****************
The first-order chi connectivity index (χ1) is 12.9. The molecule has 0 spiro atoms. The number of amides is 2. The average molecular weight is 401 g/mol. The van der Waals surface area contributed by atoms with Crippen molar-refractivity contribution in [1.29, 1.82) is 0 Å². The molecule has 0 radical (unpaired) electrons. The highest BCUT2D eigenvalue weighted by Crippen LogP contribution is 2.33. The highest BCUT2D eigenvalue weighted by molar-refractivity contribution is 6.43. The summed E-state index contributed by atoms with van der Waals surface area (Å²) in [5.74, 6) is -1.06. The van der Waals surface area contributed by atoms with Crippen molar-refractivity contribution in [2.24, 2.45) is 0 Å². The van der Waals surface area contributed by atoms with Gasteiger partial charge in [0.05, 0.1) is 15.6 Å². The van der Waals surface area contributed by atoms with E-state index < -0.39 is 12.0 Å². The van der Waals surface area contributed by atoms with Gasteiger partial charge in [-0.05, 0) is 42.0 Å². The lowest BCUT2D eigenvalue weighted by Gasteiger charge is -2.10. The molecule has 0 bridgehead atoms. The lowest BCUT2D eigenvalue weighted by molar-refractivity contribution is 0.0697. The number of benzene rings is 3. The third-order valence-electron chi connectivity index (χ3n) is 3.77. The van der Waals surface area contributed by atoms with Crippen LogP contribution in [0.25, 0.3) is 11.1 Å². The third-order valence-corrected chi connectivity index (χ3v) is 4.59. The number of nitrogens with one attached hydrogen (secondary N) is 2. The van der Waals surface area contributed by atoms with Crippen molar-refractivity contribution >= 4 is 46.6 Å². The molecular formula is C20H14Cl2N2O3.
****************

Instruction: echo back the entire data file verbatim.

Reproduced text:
The first-order chi connectivity index (χ1) is 12.9. The molecule has 0 spiro atoms. The number of amides is 2. The average molecular weight is 401 g/mol. The van der Waals surface area contributed by atoms with Crippen molar-refractivity contribution in [1.29, 1.82) is 0 Å². The molecule has 0 radical (unpaired) electrons. The highest BCUT2D eigenvalue weighted by Crippen LogP contribution is 2.33. The highest BCUT2D eigenvalue weighted by molar-refractivity contribution is 6.43. The summed E-state index contributed by atoms with van der Waals surface area (Å²) in [5.74, 6) is -1.06. The van der Waals surface area contributed by atoms with Crippen molar-refractivity contribution in [2.24, 2.45) is 0 Å². The van der Waals surface area contributed by atoms with Gasteiger partial charge in [0.05, 0.1) is 15.6 Å². The van der Waals surface area contributed by atoms with E-state index < -0.39 is 12.0 Å². The van der Waals surface area contributed by atoms with Gasteiger partial charge in [-0.05, 0) is 42.0 Å². The lowest BCUT2D eigenvalue weighted by Gasteiger charge is -2.10. The molecule has 0 bridgehead atoms. The lowest BCUT2D eigenvalue weighted by molar-refractivity contribution is 0.0697. The number of benzene rings is 3. The third-order valence-electron chi connectivity index (χ3n) is 3.77. The van der Waals surface area contributed by atoms with Crippen LogP contribution in [0.25, 0.3) is 11.1 Å². The third-order valence-corrected chi connectivity index (χ3v) is 4.59. The number of nitrogens with one attached hydrogen (secondary N) is 2. The van der Waals surface area contributed by atoms with Crippen molar-refractivity contribution >= 4 is 46.6 Å². The molecular formula is C20H14Cl2N2O3.